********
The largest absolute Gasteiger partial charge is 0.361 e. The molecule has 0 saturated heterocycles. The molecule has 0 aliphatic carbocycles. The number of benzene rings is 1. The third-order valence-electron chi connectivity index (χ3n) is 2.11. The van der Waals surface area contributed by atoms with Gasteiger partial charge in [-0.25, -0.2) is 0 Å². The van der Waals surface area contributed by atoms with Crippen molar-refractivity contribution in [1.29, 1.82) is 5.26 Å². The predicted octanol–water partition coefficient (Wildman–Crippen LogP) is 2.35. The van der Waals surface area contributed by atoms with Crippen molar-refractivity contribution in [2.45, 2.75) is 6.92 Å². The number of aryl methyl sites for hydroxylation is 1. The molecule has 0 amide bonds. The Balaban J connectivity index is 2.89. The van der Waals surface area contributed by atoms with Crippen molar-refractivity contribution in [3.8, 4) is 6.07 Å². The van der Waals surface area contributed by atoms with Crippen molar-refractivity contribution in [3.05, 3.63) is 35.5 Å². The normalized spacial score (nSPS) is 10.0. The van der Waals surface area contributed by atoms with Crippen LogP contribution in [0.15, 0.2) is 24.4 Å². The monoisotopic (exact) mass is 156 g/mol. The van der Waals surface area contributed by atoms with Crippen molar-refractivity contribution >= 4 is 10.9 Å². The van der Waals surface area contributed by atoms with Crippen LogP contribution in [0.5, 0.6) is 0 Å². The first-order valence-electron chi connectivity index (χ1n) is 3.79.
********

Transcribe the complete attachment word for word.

The largest absolute Gasteiger partial charge is 0.361 e. The molecule has 0 saturated heterocycles. The molecule has 0 aliphatic carbocycles. The number of benzene rings is 1. The third-order valence-electron chi connectivity index (χ3n) is 2.11. The van der Waals surface area contributed by atoms with Gasteiger partial charge in [-0.25, -0.2) is 0 Å². The van der Waals surface area contributed by atoms with Crippen molar-refractivity contribution in [1.29, 1.82) is 5.26 Å². The predicted octanol–water partition coefficient (Wildman–Crippen LogP) is 2.35. The van der Waals surface area contributed by atoms with Crippen molar-refractivity contribution in [2.45, 2.75) is 6.92 Å². The number of aryl methyl sites for hydroxylation is 1. The molecule has 0 amide bonds. The Balaban J connectivity index is 2.89. The van der Waals surface area contributed by atoms with Crippen molar-refractivity contribution in [3.8, 4) is 6.07 Å². The van der Waals surface area contributed by atoms with Crippen molar-refractivity contribution in [3.05, 3.63) is 35.5 Å². The normalized spacial score (nSPS) is 10.0. The van der Waals surface area contributed by atoms with Crippen LogP contribution in [0.15, 0.2) is 24.4 Å². The monoisotopic (exact) mass is 156 g/mol. The van der Waals surface area contributed by atoms with Crippen molar-refractivity contribution >= 4 is 10.9 Å². The van der Waals surface area contributed by atoms with Crippen LogP contribution in [0.5, 0.6) is 0 Å². The first-order valence-electron chi connectivity index (χ1n) is 3.79.